August Sander's Recipient of Welfare Assistance exemplifies his mature style at its finest: simply composed, unaffected, and direct. It is part of a monumental series that consumed him for nearly a quarter of a century: using the "universal language" of photography to record members of all professions and social classes, Sander attempted to "arrive at a physiognomic definition of the German people."1
Sander became fascinated with photography when, as an adolescent apprenticing in an iron mine in the small, west German village of Herdorf, he was called upon by the foreman to assist an itinerant photographer. With financial assistance from an uncle, he purchased his first camera, and over the next few years he worked in several photography studios. In order to produce the "artistic" portraits his clients favored, he mastered the gum bichromate and other painterly processes in vogue at the time, though he preferred more direct, naturalistic studies.
In 1910 Sander opened his own studio in the Cologne suburb of Lindenthal, where he specialized in "simple, natural portraits that show the subjects in an environment corresponding to their individuality."2 To attract business, Sander bicycled every weekend to Westerwald and photographed the peasants there. These Westerwald farm portraits later became the foundation for his large documentary project.
In the early 1920s, Sander met artists such as Franz Wilhelm Seiwert, Otto Dix, Anton Räderscheidt, and Wassily Kandinsky. Their stimulating discussions led Sander to realize the importance of his project, which he renamed "Man of the Twentieth Century." He began to make portraits expressly for the series3 and to sift through his earlier negatives, which he recognized for the first time as a treasure trove of pictures tracing the psychological makeup of the individual and society. He devised a hierarchical order, with the peasant as the foundation of society, high-level professionals and the upper classes at the top, and the homeless and infirm at the bottom. To symbolize the universal scope of his project, he identified his subjects by occupation or position, not by name.
In 1929, Sander published Face of Our Time, a selection of works from his series. The critically acclaimed book was hailed as "a case of the camera looking in the right direction among people," providing "a photographic editing of society, a clinical process; even enough of a cultural necessity to make one wonder why other so-called advanced countries of the world have not also been examined and recorded."4 The clarity of his images allied Sander with the new objectivity advocated by other contemporary artists, including Albert Renger-Patzsch, whose The World is Beautiful had been published the year before.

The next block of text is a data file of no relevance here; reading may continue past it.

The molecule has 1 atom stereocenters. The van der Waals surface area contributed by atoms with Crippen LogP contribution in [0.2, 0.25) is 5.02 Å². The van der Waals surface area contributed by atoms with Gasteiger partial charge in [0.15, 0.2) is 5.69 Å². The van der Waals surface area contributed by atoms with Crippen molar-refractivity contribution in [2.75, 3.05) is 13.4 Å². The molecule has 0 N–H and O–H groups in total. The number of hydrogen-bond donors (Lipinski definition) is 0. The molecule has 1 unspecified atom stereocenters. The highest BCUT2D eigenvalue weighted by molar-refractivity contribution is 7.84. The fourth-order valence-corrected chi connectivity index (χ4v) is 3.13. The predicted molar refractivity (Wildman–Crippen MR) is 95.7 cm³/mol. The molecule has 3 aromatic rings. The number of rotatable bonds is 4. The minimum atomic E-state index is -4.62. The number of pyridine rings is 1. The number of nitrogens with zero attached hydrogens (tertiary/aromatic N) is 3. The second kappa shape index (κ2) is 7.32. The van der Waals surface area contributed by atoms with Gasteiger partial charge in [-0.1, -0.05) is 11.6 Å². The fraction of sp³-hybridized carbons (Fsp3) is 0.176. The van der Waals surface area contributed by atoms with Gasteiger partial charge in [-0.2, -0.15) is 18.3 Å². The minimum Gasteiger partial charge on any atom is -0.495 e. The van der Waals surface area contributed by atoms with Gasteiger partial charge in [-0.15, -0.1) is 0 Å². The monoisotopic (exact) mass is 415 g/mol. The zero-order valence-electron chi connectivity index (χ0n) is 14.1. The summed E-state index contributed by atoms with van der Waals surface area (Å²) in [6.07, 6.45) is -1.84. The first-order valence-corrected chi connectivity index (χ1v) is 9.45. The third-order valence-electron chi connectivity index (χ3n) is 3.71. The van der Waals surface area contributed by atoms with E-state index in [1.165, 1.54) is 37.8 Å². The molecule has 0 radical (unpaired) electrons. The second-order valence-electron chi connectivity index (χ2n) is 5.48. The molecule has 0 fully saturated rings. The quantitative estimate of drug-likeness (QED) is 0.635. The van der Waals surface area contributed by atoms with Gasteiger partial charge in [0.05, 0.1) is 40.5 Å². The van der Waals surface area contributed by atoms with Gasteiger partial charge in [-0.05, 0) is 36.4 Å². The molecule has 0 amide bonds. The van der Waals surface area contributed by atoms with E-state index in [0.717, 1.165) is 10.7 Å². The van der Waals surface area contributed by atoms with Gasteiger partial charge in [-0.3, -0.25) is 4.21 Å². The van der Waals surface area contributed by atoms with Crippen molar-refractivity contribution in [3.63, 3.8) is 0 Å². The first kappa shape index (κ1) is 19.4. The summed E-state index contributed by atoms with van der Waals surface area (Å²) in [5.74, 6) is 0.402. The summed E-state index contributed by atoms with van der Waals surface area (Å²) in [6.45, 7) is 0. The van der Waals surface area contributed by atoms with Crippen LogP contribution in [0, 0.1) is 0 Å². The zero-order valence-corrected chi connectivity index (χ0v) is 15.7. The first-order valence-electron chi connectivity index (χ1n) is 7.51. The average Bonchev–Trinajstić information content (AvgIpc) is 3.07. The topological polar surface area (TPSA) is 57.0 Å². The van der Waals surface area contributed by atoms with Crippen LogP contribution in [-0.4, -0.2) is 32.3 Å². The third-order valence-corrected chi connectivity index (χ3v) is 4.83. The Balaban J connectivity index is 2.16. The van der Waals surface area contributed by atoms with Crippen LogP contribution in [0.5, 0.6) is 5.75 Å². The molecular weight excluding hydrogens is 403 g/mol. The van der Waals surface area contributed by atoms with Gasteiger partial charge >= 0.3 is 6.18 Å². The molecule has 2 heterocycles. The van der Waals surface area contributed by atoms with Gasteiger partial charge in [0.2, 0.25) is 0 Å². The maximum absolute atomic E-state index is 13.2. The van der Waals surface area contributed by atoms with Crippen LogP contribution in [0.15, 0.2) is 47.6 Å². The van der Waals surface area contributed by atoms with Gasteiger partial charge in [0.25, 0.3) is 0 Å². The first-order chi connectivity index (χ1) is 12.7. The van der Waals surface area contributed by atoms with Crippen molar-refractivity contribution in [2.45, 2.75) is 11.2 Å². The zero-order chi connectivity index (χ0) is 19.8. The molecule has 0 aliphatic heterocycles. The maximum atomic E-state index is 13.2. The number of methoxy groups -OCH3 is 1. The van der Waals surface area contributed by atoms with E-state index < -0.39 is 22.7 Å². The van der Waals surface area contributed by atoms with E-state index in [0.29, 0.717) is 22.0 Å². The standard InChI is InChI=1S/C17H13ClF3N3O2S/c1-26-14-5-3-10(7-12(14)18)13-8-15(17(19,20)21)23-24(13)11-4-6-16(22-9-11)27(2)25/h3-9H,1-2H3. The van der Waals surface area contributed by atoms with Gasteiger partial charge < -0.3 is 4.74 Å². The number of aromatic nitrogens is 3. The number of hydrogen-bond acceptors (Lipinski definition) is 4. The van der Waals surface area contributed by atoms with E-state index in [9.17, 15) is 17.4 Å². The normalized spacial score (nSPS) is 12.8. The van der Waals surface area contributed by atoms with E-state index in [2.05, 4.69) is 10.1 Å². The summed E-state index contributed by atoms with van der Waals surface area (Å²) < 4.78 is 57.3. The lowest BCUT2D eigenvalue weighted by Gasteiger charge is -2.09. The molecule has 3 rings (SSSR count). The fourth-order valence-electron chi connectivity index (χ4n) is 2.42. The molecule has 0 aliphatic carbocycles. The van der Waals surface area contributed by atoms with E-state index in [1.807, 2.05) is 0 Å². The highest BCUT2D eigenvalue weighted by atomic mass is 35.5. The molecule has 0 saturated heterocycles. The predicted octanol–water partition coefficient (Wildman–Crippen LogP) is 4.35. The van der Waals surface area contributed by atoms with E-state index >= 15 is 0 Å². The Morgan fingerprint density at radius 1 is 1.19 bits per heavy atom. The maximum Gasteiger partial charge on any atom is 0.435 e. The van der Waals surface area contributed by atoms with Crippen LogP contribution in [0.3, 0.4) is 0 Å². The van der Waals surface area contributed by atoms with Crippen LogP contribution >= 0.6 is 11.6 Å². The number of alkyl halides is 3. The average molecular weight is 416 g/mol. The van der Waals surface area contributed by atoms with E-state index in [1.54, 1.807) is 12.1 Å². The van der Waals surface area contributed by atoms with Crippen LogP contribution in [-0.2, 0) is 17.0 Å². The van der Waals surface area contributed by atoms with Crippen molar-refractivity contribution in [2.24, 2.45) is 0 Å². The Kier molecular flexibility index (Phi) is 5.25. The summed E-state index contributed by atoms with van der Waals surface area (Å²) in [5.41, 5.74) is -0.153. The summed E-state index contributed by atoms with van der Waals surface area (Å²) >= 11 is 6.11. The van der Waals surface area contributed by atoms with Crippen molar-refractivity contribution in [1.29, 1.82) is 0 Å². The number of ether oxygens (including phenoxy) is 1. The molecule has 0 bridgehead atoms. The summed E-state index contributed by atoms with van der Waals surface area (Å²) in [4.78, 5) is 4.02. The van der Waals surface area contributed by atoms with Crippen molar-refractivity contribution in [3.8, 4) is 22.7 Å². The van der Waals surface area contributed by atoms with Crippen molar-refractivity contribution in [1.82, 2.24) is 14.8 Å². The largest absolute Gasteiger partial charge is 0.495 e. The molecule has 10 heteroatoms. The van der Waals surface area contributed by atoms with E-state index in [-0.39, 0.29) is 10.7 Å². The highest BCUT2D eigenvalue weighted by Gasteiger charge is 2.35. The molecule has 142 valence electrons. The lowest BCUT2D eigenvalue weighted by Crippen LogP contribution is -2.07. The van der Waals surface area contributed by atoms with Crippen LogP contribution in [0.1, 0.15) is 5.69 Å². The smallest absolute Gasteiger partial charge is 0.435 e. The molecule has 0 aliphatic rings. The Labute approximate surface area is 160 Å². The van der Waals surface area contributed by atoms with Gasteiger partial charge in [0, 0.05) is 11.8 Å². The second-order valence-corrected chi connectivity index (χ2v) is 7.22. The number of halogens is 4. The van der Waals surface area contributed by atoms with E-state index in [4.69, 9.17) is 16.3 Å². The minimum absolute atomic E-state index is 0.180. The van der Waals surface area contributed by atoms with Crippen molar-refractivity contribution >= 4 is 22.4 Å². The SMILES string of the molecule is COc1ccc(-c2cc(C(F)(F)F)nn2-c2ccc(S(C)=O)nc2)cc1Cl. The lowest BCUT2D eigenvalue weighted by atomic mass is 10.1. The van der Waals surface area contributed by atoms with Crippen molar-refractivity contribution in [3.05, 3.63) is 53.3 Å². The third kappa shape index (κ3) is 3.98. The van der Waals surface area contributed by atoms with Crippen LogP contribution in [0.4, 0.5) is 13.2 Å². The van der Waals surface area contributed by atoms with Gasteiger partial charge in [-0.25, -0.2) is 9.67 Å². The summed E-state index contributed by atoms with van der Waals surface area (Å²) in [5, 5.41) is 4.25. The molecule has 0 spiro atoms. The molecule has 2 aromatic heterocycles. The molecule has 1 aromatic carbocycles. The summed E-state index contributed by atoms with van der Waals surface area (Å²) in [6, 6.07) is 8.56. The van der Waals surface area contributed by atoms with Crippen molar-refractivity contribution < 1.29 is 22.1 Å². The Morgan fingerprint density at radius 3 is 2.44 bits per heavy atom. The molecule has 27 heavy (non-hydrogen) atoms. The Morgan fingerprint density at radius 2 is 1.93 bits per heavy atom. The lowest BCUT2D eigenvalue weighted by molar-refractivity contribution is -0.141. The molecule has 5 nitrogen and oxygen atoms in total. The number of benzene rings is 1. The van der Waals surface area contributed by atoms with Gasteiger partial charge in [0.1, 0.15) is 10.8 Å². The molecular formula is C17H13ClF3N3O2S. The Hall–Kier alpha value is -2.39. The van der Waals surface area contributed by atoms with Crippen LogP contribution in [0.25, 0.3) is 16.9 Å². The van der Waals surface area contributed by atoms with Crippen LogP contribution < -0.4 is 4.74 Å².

Sander projected that his "Man of the Twentieth Century" series would encompass up to 600 photographs. However, his view of physiognomy was at odds with the Nazi ideal, and in 1934 the Nazis destroyed the printing blocks of Face of Our Time and seized all available copies. Sander's archives were repeatedly searched, and many negatives were either confiscated or later destroyed in a fire set by looters. Although forced to abandon his project at this time, Sander was able to resume work after the war; he continued to photograph subjects and print from old negatives until he succumbed to a stroke at the age of 88.
(Text by Julia Thompson, published in the National Gallery of Art exhibition catalogue, Art for the Nation, 2000)
1. August Sander, "The Nature and Growth of Photography, Lecture 5: Photography as a Universal Language." Reprinted in The Massachusetts Review (Winter 1978), 677.
2. Advertising brochure, c. 1910. Reprinted in August Sander: Photographs of an Epoch, 1904–1959 [exh. cat., Philadelphia Museum of Art] (Philadelphia, 1980), 17.
3. As late as 1921 Sander used the gum bichromate process; after 1922 he used gelatin silver papers. Because they were coated with a layer of white pigment mixed with gelatin (the "Baryta layer"), these papers produced prints with a smooth, reflective surface and brilliant highlights.
4. Walker Evans, "The Reappearance of Photography," review of Face of Our Time, Hound & Horn 5 (October/December 1931), 128.
on mount, lower right in graphite: Aug. Sander / Köln 1930; by later hand, on mat, lower center verso in graphite: #6 ERWERBSLOSER FRANZOSE
Marks and Labels
The Estate of August Sander, Cologne; by inheritance to Gunther, then Gerhard Sander, Cologne; Private Collection; (Kathleen Ewing Gallery, Washington, DC); purchased by NGA, 1999.
- Art for the Nation: Collecting for a New Century, National Gallery of Art, Washington, 2000-2001.
- August Sander, Citizens of the Twentieth Century: Portrait Photographs, 1892-1952. Cambridge [Massachusetts], 1989: 407.